Elise Lucero-Frederick, an English teacher at Lincoln High School in southwest Harvey Park, lives near her school and said her neighborhood is undoubtedly changing. One sign: her home picked up about $100,000 in value since she bought it, despite the fact that “we haven’t done anything to it.”
Lincoln was listed as Hard-To-Serve. Even though that designation will no longer be used, it’s still listed as “Highest Priority,” which is a status decided by a board of district and union leaders and is limited to 30 schools.
Lucero-Frederick said most of her new neighbors’ kids are still pretty young, if they have kids at all, so demographic change at Lincoln is likely to be some years off.
“It would be a couple years,” she said. “It’s not like it will happen overnight, as the neighborhood continues to gentrify.”
But for Godsman Elementary, not far from Lincoln in Ruby Hill, change is already taking root. Godsman was also designated Hard-To-Serve, and will now just be listed as Title I.
“We’re getting young, hipster couples who don’t have children, they have dogs, and so our percentage is falling,” 5th grade teacher Rachel Sandoval said. The newcomers who do have kids are not likely to qualify for free lunch and, she continued, “We’re going to lose part of that unpredictable bonus.” They would have, anyway, before the strike.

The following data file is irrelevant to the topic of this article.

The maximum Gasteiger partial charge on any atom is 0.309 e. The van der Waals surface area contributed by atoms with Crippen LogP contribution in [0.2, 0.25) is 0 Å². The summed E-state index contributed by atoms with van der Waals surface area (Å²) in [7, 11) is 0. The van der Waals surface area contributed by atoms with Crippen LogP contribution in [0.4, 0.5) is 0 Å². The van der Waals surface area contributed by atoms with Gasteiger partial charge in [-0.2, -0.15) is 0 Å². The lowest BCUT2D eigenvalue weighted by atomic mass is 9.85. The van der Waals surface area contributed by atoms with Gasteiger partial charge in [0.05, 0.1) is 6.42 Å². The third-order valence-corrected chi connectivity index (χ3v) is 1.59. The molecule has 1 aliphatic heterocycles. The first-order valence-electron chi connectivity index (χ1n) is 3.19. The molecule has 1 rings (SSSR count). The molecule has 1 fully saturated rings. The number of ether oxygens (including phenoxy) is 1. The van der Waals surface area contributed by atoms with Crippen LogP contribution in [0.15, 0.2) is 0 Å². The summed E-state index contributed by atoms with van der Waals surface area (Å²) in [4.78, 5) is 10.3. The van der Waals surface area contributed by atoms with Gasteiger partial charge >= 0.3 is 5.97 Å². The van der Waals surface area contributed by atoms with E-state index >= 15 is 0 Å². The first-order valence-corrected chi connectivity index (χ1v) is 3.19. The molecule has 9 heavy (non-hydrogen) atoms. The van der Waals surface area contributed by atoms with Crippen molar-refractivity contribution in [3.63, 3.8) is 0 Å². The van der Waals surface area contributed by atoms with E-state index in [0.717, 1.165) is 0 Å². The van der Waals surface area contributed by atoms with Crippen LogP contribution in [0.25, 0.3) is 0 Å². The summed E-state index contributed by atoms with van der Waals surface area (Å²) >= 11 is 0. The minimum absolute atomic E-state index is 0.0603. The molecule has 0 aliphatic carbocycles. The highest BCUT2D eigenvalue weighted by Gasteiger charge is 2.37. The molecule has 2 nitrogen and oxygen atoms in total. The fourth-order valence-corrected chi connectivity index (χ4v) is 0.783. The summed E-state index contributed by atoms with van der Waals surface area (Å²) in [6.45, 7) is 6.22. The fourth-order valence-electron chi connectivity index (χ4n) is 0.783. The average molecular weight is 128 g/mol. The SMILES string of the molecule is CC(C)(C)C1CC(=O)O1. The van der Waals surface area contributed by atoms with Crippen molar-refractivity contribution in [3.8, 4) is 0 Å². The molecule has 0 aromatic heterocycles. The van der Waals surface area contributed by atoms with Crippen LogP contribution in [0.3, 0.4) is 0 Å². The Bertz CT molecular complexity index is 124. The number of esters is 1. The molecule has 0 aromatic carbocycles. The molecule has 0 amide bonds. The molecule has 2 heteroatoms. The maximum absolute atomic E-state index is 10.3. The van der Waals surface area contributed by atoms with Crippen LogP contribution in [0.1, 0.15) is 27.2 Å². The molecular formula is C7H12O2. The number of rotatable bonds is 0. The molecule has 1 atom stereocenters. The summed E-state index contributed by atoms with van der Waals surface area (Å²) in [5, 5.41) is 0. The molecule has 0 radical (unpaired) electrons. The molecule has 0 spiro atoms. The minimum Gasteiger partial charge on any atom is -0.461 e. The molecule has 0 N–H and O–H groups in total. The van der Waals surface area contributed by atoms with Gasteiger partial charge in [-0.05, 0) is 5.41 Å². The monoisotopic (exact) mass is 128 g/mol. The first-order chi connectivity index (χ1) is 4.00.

School populations overall were projected to fall this year as a result of gentrification. Sandoval estimated Godsman lost about 50 kids annually over the last few years.
Heather Abreu was the only teacher at Colfax Elementary who did not strike. She said she couldn’t afford to miss a paycheck, although she agreed with her colleagues’ mission. Around Sloan’s Lake, she said, a lot of students and families have moved as rents have risen. Colfax was also a Hard-To-Serve school.
“As far as the demographics of our students, it’s greatly changing,” she said. “I’ve noticed a lot in the last year I’ve had to say goodbye to students because they can’t afford to live in the area.”
As the picket line dissolved on Tuesday outside of South High School, Moira Casados Cassidy, who teaches English and English Learners, told Denverite that federal politics are also coming into play for her school. South has a special program for refugee students, and the number of those students have dropped since the Trump administration drastically cut refugee admittances. She estimated the school’s newcomer class dropped from 20 to six. Her colleague, English teacher Kurt Scheumann, added that South’s freshman class was “as white” as he’s “ever seen.”